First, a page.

A new kind of metal in the deep Earth

ferropericlase

The crushing pressures and intense temperatures in Earth’s deep interior squeeze atoms and electrons so closely together that they interact very differently. With depth materials change. New experiments and supercomputer computations discovered that iron oxide undergoes a new kind of transition under deep Earth conditions. Iron oxide, FeO, is a component of the second most abundant mineral at Earth’s lower mantle, ferropericlase.

The finding, published in an upcoming issue of Physical Review Letters, could alter our understanding of deep Earth dynamics and the behavior of the protective magnetic field, which shields our planet from harmful cosmic rays.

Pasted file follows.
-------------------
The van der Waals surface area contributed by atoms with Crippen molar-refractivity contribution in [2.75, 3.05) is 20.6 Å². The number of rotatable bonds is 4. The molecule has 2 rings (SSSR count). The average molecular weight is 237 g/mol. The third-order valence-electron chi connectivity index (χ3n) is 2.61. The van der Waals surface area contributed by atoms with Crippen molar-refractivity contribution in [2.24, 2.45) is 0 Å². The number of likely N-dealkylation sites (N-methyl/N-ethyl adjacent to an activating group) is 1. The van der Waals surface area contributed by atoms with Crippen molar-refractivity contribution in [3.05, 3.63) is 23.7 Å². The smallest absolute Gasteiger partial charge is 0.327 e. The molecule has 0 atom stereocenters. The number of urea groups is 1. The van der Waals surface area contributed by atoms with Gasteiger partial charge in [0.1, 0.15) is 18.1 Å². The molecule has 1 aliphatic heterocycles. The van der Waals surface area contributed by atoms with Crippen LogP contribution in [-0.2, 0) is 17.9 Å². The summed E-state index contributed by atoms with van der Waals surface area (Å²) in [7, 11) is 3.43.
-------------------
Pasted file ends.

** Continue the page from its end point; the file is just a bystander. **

Ferropericlase contains both magnesium and iron oxide. To imitate the extreme conditions in the lab, the team including coauthor Ronald Cohen of Carnegie’s Geophysical Laboratory, studied the electrical conductivity of iron oxide to pressures and temperatures up to 1.4 million times atmospheric pressure and 4000°F—on par with conditions at the core-mantle boundary. They also used a new computational method that uses only fundamental physics to model the complex many-body interactions among electrons. The theory and experiments both predict a new kind of metallization in FeO.

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